A There is such a stiff competition in the workplace today. No one is really interested in the reasons why you could not complete your programme — however genuine they may be. An employer chooses the best person to fulfil the job requirement. So if there is another candidate with a better set of skills then he is more likely to be chosen.
Please focus on completing your MBA on a priority basis so that you can get a job commensurate with an MBA qualification.
However, if you need to take up a job
immediately, then do not think of yourself as an MBA. Consider
yourself as a basic graduate with some additional skills and try to
get a job that essentially requires a Bachelor’s degree — as a
sales, call centre, front office or guest-relations executive, etc.
The experience you gain on the job will certainly be of value in
getting a better position when you do clear your MBA.
1. Where was the World Summit on Sustainable Development (Earth Summit) held recently?
2. Name the protocol aimed at reducing emission of greenhouse gases that was ratified by India recently.
3. Where are Pakistan’s two nuclear power plants situated?
4. Name the head of the Samata Party.
5. Which Asian country was recently hit by typhoon Rusa — thought to be most devastating storm in four decades — that claimed nearly 200 lives?
6. What is the full form of PETA?
7. Name the club that recently signed a four-year contract with Brazilian star Ronaldo for 44 million euros($ 44.25 million).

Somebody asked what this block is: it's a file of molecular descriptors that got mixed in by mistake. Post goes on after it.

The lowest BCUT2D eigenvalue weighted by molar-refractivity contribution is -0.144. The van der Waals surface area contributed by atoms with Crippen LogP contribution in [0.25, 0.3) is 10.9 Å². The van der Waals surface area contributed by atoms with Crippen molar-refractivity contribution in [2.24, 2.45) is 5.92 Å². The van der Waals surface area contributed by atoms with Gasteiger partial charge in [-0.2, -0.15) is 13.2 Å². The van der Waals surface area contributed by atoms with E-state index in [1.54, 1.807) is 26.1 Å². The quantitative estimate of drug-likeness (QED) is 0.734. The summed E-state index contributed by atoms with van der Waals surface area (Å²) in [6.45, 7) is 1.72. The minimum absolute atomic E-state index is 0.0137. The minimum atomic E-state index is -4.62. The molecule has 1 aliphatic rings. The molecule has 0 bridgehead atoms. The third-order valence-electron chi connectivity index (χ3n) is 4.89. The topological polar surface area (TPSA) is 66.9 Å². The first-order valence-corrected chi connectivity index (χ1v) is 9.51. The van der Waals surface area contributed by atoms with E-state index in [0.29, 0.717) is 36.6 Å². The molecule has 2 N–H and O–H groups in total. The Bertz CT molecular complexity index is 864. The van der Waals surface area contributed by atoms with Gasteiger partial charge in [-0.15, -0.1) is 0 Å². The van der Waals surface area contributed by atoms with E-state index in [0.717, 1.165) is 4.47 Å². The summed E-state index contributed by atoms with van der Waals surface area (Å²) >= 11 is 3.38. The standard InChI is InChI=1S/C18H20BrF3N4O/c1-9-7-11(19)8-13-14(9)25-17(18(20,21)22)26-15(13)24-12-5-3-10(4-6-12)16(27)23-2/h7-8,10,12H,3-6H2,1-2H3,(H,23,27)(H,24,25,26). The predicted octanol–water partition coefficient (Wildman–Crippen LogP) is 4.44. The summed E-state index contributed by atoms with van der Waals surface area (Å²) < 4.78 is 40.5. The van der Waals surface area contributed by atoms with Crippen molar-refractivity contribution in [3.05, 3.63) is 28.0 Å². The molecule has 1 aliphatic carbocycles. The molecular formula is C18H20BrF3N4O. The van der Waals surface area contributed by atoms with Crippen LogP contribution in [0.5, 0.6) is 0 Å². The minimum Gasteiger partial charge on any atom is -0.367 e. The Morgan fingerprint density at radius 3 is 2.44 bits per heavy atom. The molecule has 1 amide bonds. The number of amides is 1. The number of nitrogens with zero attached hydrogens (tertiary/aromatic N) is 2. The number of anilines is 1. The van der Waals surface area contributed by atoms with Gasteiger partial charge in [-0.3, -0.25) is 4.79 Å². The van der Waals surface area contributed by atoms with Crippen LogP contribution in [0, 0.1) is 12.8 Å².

8. Name the batsman who has scored more centuries in Test cricket than Sachin Tendulkar.
9. What is the capital of Ireland?
10. Which Indian state grows willow trees used in making cricket bats?
11. Expand CCD.
12. Which planet is called the Goddess of Beauty in Roman mythology?
13. With which sport is the Sivanthi Adityan Gold Cup associated?
14. With which sport is Sunil Kumar Sipaeya associated?
15. Who recently became the first Asian woman to cross the Catalina Channel in the USA?
Winners of quiz 164. The first prize by draw of lots goes to Priyampreet Kaur, 8th-B, Our Lady of Fatima Convent Secondary School, Azit Nagar, 22 No. Phatak, Patiala.
Second: Rakesh Kumar, Class 10, Aucha village, PO Dheera, Palampur,dist. Kangra (HP).
Third: Navdeep Singh, 11th(commerce), DAV Public School, Sector 3, Kurukshetra-136118.
Answers to quiz 164: Subedar Surinder Singh; Bhairon Singh Shekhawat; Parthiv Patel; Mithali Raj; Jharkhand ; New South Wales; Pakistan; Uttar Pradesh; Elbee; ‘Citizen Kane’; Coal India Limited; Luis Felipe Scolari; Brahim Boulami; Lapaz; Ram Jethmalani.
Cash awards of Rs 400, 300 and 200 are given to the first, second and third prize winners, respectively. These are sent at the school address.
— Tarun Sharma